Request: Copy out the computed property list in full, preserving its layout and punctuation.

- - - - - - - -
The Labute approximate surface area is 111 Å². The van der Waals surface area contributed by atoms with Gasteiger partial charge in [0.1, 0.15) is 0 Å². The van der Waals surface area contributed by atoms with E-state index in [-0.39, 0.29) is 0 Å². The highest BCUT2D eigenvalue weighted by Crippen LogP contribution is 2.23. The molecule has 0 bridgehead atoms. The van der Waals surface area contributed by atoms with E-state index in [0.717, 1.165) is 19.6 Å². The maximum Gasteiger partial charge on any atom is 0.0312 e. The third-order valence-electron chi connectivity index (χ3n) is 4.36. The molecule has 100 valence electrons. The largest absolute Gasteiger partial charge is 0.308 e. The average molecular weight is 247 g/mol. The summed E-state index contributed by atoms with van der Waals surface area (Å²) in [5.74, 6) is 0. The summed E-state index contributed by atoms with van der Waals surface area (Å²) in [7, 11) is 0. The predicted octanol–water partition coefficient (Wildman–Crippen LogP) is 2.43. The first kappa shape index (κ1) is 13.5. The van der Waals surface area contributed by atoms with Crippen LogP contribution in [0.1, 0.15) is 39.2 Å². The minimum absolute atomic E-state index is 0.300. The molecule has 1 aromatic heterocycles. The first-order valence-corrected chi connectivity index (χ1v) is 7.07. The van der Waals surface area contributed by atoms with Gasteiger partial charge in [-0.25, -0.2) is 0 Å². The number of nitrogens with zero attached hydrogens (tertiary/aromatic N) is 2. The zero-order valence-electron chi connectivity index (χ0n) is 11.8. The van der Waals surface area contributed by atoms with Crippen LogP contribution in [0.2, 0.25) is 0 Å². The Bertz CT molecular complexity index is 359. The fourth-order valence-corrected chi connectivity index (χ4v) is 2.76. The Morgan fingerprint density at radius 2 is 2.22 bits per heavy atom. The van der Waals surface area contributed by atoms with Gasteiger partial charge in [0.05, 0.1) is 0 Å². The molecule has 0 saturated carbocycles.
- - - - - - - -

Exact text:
The Labute approximate surface area is 111 Å². The van der Waals surface area contributed by atoms with Gasteiger partial charge in [0.1, 0.15) is 0 Å². The van der Waals surface area contributed by atoms with E-state index in [-0.39, 0.29) is 0 Å². The highest BCUT2D eigenvalue weighted by Crippen LogP contribution is 2.23. The molecule has 0 bridgehead atoms. The van der Waals surface area contributed by atoms with E-state index in [0.717, 1.165) is 19.6 Å². The maximum Gasteiger partial charge on any atom is 0.0312 e. The third-order valence-electron chi connectivity index (χ3n) is 4.36. The molecule has 100 valence electrons. The largest absolute Gasteiger partial charge is 0.308 e. The average molecular weight is 247 g/mol. The summed E-state index contributed by atoms with van der Waals surface area (Å²) in [5.74, 6) is 0. The summed E-state index contributed by atoms with van der Waals surface area (Å²) in [7, 11) is 0. The predicted octanol–water partition coefficient (Wildman–Crippen LogP) is 2.43. The first kappa shape index (κ1) is 13.5. The van der Waals surface area contributed by atoms with Crippen LogP contribution in [0.1, 0.15) is 39.2 Å². The minimum absolute atomic E-state index is 0.300. The molecule has 1 aromatic heterocycles. The first-order valence-corrected chi connectivity index (χ1v) is 7.07. The van der Waals surface area contributed by atoms with Gasteiger partial charge in [-0.25, -0.2) is 0 Å². The number of nitrogens with zero attached hydrogens (tertiary/aromatic N) is 2. The zero-order valence-electron chi connectivity index (χ0n) is 11.8. The van der Waals surface area contributed by atoms with Crippen LogP contribution in [0.2, 0.25) is 0 Å². The Bertz CT molecular complexity index is 359. The fourth-order valence-corrected chi connectivity index (χ4v) is 2.76. The Morgan fingerprint density at radius 2 is 2.22 bits per heavy atom. The van der Waals surface area contributed by atoms with Gasteiger partial charge in [0.05, 0.1) is 0 Å². The molecule has 0 saturated carbocycles.